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Interview Exclusive Interview: Robert A. Harris & Kevin Koster on the Restoration of My Fair Lady (1 Viewer)

GerardoHP

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Robert Harris, you rule.


My Fair Lady is required viewing about once a year in my home.


Just one question - the new Bluray will be 2.20:1, right? I don't seem to be able to find any reliable info on this.
 

Mark-P

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GerardoHP said:
Robert Harris, you rule.


My Fair Lady is required viewing about once a year in my home.


Just one question - the new Bluray will be 2.20:1, right? I don't seem to be able to find any reliable info on this.
Measure the screencaps in post #1. They are all 1920 X 872. :D
 

Michel_Hafner

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Having seen Dolby Vision in a cinema lately and on a reference monitor (a process that adds High Dynamic Range and Rec2020 to the menu for film making and film restoration) I would be interested to hear Mr. Harris take on this. Will we see one day MFL or Spartacus or Vertigo etc. in HDR and Rec2020? Or is this a definitive no because the films did not look that way when they were released?

Dolby Vision is a fantastic system for cinemas, by the way. Finally real blacks and very bright highlights and colours as saturated as one could wish for. The home cinema version with UHD Blu Ray should be a jaw dropping affair.
 

Robert Harris

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Michel_Hafner said:
Having seen Dolby Vision in a cinema lately and on a reference monitor (a process that adds High Dynamic Range and Rec2020 to the menu for film making and film restoration) I would be interested to hear Mr. Harris take on this. Will we see one day MFL or Spartacus or Vertigo etc. in HDR and Rec2020? Or is this a definitive no because the films did not look that way when they were released?
Dolby Vision is a fantastic system for cinemas, by the way. Finally real blacks and very bright highlights and colours as saturated as one could wish for. The home cinema version with UHD Blu Ray should be a jaw dropping affair.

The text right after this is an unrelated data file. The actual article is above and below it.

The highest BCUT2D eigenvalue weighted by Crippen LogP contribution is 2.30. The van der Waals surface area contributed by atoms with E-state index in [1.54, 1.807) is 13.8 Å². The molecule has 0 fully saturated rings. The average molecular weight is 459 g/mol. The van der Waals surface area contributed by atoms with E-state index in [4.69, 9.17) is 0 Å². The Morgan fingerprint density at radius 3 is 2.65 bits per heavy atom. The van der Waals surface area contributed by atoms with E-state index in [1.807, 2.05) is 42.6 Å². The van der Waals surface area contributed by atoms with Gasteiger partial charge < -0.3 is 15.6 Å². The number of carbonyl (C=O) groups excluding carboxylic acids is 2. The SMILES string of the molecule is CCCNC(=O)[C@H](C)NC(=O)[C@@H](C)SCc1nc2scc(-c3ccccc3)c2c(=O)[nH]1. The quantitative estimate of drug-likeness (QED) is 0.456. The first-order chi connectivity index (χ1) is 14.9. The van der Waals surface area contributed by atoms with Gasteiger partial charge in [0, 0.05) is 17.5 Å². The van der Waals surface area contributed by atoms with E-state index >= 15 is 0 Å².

My opinion. HDR is a plus for modern films. For older productions, it could easily open a can of worms, never to be closed.

Many colorists have problems dealing with older elements. Add differential fade by layer, individual alien layers replaced to 100%, differential fade at perfs, splices, general oxidation, and chemical damage.

No interest in adding anything to the mix.

Difficult enough getting a proper image.

RAH
 

Dick

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A wonderful, informative interview. Many thanks to all involved!


When theatrical re-releases are being presented "Nation-wide" (the advertiser's phrase, not mine), they often seem to forget that there is a state called Maine, which for me is roughly 180 miles from the nearest Mass. show location. There ought to be at least one Cinema in my state that has the capacity for 4k projection. Kinda sucks.


In my opinion, MY FAIR LADY won the Oscar because it was a prestigious Warner Bros. production, not because it was a better film than MARY POPPINS (which I think is superior and infinitely more entertaining).


I and my siblings were brought to see this as one of our very rare "family" movie events at the Mt. Kisco Theater, New York in 1964, and I was bored to tears, having already seen it on Broadway (not, unfortunately, with the original cast), where I was mesmerized. I have since gained an appreciation for the film, but to this day wish that Jack Warner had trusted in Julie Andrews selling power enough to hire her for the lead role. I can't imagine the film wouldn't have won an Oscar anyway, but probably she'd have not done MARY POPPINS if she had been cast here, but we'd have lost a magnificent performance in the latter, so I suppose all is well. Hepburn is beautiful as always, but her cockney sounds false and she doesn't play a flower girl especially well. Her performance does greatly improve as the film progresses, but Andrews would have nailed it from the first moment. I know, water under the bridge...just sayin'. And, actually, BECKET and DR. STRANGELOVE were the better films anyway. But prestigious musical productions still held big sway with the Academy at the time.


I'm looking forward the upcoming Blu-ray. I suspect my appreciation for the film will double if it's as described above.
 

Rob_Ray

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Robert Harris said:
My opinion. HDR is a plus for modern films. For older productions, it could easily open a can of worms, never to be closed.

Many colorists have problems dealing with older elements. Add differential fade by layer, individual alien layers replaced to 100%, differential fade at perfs, splices, general oxidation, and chemical damage.

No interest in adding anything to the mix.

Difficult enough getting a proper image.

RAH
Mr. Harris,


Many thanks for all the cinematic treasures you've rescued for posterity. I will never forget seeing MY FAIR LADY in 70mm for the first time in the 1990s after decades of 35mm reissue prints and 1:33:1 TV presentations. Are you mentoring a younger generation to the nuances involved in handling these older elements? I only hope that the skills needed for handling film don't become lost in the rush to the digital future.
 

PMF

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Greetings RAH,


For those of us who are making our perspective pilgrimages to the October 18th viewing of "MFL"...